This week items about peace on Facebook, social media is not only helping social activists but also authoritarian regimes and a growing digital divide between those who are not connected to the Internet and for those who are and between those who share their information online and those who are not sharing it online.
- How Addicting is Social Media?
Do you tweet while driving? How about on vacation, or at work? Ever
wonder how much time others are spending tapping away on their mobile
phone, texting a friend, checking in on Facebook, posting a tweet on
Twitter, or using any of the many social media services? A recent
Gadgetology study by consumer electronics shopping site, Retrevo.com
went looking for answers on how much control social media has on
peoples’ lives. We weren’t entirely surprised to learn how addictive
social media has become especially among the 35 and younger crowd.
We’re no social psychologists but it looks like a whole generation (or
two) is at risk of spending so much time texting, checking Facebook,
using Twitter and other mobile social media services as to risk
- Who’s not using the internet?
A decade ago most of us had never used the internet – now we can’t
imagine life without it. Actually, some of us can: there are 10 million
people in the UK still without a connection. Are they, Tim Adams asks,
losing out economically and culturally? Below, we ask four web
refuseniks to go online to see how their lives would change
- 5 New Technologies That Will Change Everything
3D TV, HTML5, video over Wi-Fi, superfast USB, and mobile “augmented
reality” will emerge as breakthrough technologies in the next few
years. Here’s a preview of what they do and how they work.
- 100 Ways You Should Be Using Facebook in Your Classroom
Facebook isn’t just a great way for you to find old friends or learn
about what’s happening this weekend, it is also an incredible learning
tool. Teachers can utilize Facebook for class projects, for enhancing
communication, and for engaging students in a manner that might not be
entirely possible in traditional classroom settings. Read on to learn
how you can be using Facebook in your classroom, no matter if you are a
professor, student, working online, or showing up in person for class.
- Tweeting Tyrants: Authoritarian Regimes and New Media
In Authoritarian Regimes, Social Media Doesn’t Only Help Social Activists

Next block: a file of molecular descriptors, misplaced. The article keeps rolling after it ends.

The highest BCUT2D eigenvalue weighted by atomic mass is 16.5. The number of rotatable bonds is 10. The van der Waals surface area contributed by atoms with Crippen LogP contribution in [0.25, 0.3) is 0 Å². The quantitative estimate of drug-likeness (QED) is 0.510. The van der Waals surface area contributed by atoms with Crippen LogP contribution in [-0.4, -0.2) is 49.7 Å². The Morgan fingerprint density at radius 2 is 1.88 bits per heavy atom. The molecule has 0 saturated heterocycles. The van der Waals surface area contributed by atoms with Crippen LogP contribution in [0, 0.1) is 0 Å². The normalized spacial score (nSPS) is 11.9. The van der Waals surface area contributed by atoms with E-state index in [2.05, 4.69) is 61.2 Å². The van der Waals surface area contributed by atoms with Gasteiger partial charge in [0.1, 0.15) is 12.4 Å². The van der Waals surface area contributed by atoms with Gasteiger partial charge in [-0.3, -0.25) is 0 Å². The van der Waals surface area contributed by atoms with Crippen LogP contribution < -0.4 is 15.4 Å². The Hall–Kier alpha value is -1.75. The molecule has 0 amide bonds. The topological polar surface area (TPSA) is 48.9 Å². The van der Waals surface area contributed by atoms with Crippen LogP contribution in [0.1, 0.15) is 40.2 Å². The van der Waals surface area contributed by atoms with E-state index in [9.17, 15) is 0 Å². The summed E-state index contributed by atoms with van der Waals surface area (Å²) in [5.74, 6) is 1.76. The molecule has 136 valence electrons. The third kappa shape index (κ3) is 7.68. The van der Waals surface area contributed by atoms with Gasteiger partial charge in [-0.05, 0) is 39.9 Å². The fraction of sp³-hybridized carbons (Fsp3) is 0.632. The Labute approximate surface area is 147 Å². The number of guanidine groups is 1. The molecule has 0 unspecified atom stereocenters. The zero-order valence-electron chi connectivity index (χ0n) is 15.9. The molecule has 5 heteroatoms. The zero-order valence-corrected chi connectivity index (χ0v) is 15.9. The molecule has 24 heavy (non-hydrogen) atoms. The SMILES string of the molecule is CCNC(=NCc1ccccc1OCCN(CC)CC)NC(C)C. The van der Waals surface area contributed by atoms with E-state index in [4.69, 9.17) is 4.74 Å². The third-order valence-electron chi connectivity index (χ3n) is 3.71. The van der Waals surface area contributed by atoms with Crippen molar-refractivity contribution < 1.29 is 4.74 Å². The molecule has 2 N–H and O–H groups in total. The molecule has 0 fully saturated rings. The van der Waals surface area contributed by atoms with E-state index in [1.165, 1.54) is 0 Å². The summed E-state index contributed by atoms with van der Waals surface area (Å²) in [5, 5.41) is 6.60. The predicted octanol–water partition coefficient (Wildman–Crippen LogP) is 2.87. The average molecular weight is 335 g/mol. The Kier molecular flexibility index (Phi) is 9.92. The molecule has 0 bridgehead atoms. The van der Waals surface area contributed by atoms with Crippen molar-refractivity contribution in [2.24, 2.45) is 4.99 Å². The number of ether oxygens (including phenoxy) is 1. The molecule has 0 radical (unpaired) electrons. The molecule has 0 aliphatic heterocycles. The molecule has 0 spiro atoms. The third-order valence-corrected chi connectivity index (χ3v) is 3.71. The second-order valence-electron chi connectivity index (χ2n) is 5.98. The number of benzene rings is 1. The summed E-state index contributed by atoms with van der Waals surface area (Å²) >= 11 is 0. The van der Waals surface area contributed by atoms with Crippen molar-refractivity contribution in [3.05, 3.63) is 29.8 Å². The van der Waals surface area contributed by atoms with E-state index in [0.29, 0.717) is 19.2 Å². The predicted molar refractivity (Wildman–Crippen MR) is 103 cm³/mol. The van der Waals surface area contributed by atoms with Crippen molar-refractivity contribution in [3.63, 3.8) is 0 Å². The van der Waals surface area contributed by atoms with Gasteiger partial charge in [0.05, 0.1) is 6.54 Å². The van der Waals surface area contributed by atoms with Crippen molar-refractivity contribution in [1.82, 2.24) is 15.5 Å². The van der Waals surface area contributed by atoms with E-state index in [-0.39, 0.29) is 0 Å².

- Privacy is dead, and social media hold smoking gun
Twitter, Facebook, Flickr, Foursquare, Fitbit and the SenseCam give us
a simple choice: participate or fade into a lonely obscurity.
- Peace on Facebook
Facebook is proud to play a part in promoting peace by building
technology that helps people better understand each other. By enabling
people from diverse backgrounds to easily connect and share their
ideas, we can decrease world conflict in the short and long term.
- Social networking and reputational risk in the workplace (PDF)
Deloitte LLP 2009 Ethics & Workplace Survey results
- Google’s Wave Might Find Its Real Home Inside Company Servers
The roll-out will mean one significant thing: You can construct and run
your own Wave servers on your own hardware, and have them link up to
the greater Web should your Wave conversations need to include people
from the outside world. And that means companies can use private Waves
as a tool for intra-office conversation and, more in keeping with how
Wave is being promoted by Google, as a collaboration tool. In
particularly high-tech outfits, you could even imagine that company
developers could put together specialist Wave Apps to help with
specific tasks or to tailor Wave to the local modus operandi.
- Reocities , rising from the ashes – RIP Geocities…
Here lies what we could salvage from the ashes of GeoCities. Yahoo!
has done an amazing thing by keeping GeoCities alive for as long as
they did, but we feel that it is a waste to leave the Internet with a
hole of this magnitude. At a minimum, Yahoo! could have simply left
GeoCities as a monument to the early days. Maybe close it off from
editing and simply make it static after getting rid of the spam pages
once and for all. Behind this minimalistic page stretches a wealth of
Internet history. If any of it was yours and we have successfully
recovered it, then we hope it makes you happy to see it restored. We’ve
rebuilt the walls to the Cities and the streets where a large part of
the early settlers of the World Wide Web used to live in. You can still
find them where they were before, but not all of the houses have been
- Reading the Telegraph costs the British economy £1.38bn
- Salesforce And Adobe Partner To Offer Flash-Based Applications In The Cloud
- Enterprise Mash-Ups Defined
- Is Google Navigation the death of Garmin, Magellan and TomTom?
- How Will ‘Augmented Reality’ Affect Your Business?
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